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India’s gold import loses sheen as RBI protects rupee



Mumbai: Gold imports by India, the world's biggest consumer after China, will probably decline for a third year as the government keeps curbs on shipments to prevent the current-account deficit from widening and to support the rupee.

Foreign purchases may drop 15 per cent to 700 metric tonnes in 2014, according to the median of estimates from nine analysts and jewellers including Gitanjali Gems and Rajesh Exports. Imports fell 44 per cent to 350 tonnes in the first half, government and World Gold Council data show.

China and India demand
Weakening demand from China and India, which account for half of global consumption, may limit increases in bullion prices which advanced 9 per cent this year on increasing tensions in Ukraine and the Middle East. Usage in China dropped 19 per cent in the first half as investors bought fewer bars and coins. Indian Finance Minister Arun Jaitley retained import curbs in his annual budget last month.

"I don't see the measures going away immediately," said Devendra Pant, chief economist at India Ratings & Research, the local unit of Fitch Ratings. "If we allow gold imports to grow, that will have an impact on our current account," he said by phone from New Delhi.

Gold for immediate delivery traded at $1,309.35 an ounce in Singapore yesterday. Futures on the Multi Commodity Exchange of India, which have risen 1 per cent this year, dropped 0.1 per cent to Rs28,701 per 10gm.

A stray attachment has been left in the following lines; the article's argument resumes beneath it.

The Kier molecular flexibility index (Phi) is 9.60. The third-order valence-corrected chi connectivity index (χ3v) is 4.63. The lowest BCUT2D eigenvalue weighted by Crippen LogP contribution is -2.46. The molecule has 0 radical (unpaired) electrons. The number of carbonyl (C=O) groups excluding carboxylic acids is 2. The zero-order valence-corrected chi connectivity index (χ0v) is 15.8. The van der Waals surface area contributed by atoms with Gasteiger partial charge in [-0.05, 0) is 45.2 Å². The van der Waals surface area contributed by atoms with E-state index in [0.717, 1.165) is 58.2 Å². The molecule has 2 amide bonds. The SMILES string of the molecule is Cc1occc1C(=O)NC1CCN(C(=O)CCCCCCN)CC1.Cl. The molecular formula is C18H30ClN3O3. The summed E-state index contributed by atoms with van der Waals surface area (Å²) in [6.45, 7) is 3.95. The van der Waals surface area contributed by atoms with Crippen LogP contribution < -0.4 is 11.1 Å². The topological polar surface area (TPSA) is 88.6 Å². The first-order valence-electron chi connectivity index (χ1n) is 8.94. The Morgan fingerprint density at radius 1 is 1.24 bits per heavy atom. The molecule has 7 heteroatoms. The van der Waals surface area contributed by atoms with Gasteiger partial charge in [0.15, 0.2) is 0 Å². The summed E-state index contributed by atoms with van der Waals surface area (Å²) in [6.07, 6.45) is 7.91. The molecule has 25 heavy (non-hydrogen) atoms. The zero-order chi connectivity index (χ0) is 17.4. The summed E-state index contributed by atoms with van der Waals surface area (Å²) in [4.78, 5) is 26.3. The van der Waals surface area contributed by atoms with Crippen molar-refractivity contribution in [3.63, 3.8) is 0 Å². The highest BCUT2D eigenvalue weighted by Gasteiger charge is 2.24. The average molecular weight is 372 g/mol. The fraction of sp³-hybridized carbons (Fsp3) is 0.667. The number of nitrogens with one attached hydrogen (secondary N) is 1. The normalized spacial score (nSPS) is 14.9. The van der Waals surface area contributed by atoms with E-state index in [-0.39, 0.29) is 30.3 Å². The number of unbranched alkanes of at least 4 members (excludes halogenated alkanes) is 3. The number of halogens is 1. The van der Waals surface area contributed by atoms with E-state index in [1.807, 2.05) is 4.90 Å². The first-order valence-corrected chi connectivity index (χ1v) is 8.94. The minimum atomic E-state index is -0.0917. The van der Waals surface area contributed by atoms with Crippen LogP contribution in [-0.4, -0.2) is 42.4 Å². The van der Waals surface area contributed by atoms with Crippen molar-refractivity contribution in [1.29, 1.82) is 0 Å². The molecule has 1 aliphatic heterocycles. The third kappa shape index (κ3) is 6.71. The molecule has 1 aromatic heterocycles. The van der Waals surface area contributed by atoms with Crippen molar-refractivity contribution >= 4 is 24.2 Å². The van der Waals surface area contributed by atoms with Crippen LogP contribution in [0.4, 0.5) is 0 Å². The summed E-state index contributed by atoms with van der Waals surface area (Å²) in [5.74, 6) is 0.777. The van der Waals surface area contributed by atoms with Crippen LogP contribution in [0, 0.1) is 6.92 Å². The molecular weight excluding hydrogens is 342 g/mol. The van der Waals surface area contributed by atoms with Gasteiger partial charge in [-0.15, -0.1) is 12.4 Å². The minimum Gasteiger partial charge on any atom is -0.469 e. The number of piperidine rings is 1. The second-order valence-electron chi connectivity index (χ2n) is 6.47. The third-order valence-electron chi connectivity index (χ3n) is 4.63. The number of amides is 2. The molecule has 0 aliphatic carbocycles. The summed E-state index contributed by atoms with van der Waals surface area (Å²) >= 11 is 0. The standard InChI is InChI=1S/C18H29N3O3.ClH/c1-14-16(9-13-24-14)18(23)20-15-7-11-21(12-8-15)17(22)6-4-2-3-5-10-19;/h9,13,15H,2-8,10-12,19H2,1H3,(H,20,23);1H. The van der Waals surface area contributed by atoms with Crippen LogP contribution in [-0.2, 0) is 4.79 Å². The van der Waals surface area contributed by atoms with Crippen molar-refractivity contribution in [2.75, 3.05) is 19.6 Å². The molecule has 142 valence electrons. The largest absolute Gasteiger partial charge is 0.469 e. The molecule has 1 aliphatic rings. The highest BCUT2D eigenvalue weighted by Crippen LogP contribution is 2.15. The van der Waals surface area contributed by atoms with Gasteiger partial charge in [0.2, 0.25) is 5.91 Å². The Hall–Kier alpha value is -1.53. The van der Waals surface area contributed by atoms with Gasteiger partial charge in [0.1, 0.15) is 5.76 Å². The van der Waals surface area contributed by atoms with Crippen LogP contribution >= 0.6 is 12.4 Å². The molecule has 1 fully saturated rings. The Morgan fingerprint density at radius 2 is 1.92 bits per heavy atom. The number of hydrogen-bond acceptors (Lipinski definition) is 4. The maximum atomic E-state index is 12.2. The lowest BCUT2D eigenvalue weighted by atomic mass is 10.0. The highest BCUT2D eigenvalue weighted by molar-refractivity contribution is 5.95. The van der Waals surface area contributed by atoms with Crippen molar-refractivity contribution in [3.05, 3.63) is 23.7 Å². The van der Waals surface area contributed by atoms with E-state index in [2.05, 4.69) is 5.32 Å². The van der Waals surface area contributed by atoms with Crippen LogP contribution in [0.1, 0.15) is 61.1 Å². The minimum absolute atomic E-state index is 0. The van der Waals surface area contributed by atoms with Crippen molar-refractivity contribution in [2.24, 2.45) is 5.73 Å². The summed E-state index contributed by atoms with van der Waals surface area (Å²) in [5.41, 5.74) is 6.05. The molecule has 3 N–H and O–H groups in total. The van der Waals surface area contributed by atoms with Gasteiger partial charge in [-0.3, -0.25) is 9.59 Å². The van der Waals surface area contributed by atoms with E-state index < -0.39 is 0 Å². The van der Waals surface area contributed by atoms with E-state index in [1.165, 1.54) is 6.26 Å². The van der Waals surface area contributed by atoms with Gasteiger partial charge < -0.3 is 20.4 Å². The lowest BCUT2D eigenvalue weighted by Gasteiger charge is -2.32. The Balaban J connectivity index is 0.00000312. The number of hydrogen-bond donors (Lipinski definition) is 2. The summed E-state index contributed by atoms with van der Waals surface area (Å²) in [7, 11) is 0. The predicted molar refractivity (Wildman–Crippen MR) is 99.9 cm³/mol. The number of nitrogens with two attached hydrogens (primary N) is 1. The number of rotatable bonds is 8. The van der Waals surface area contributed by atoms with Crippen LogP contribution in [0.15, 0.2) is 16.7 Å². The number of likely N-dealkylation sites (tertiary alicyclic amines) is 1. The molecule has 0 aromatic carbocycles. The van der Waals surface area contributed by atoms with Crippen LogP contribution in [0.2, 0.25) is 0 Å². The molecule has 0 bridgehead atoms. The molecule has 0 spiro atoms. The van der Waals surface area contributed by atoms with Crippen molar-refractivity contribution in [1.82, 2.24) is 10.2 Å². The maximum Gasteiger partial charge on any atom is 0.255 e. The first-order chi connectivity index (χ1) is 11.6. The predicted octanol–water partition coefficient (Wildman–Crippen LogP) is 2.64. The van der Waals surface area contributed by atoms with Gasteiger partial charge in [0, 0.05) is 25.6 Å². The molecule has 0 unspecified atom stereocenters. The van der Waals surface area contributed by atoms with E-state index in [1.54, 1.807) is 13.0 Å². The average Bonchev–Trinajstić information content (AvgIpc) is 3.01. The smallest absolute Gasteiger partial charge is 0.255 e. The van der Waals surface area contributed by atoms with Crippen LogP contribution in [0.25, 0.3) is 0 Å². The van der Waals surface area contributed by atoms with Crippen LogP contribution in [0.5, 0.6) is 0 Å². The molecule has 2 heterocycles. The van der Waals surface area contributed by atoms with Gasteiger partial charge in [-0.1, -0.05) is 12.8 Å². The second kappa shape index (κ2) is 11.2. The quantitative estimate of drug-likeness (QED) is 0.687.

India increased the gold import duty three times last year to 10 per cent as it sought to narrow the record current-account deficit and stem a decline in the currency. Importers also have to supply 20 per cent of their cargo to jewelers for re-export.

Gitanjali gems
"We can see a pick-up in imports only next year as things are slowly opening up," said Mehul Choksi, chairman of Gitanjali Gems, the biggest listed gold and diamond jewellery retailer by revenue.

Inbound shipments surge
"The government has taken some measures such as allowing star trading houses to import, but the measures are still evolving, so it will take some time for the momentum to increase," he said by phone from Mumbai.

Inbound shipments surged 65 per cent in value to $3.12 billion in June from a year earlier after the central bank allowed more banks and traders to buy gold overseas. Rising imports could pressure the current-account deficit and prompt a strategy change from easing to more curbs, UBS said on July 17.

"June imports were very high so the decision on easing the restrictions took a back seat," said Bachhraj Bamalwa, a director with the All India Gems & Jewellery Trade Federation.

Purchases in the second half may be 250 tonnes to 300 tonnes, he said by phone from Kolkata.

The controls helped narrow the deficit to $32.4 billion in the year ended March 31 from a record $87.8 billion a year earlier, the central bank estimates. That was the lowest shortfall since 2008-2009.

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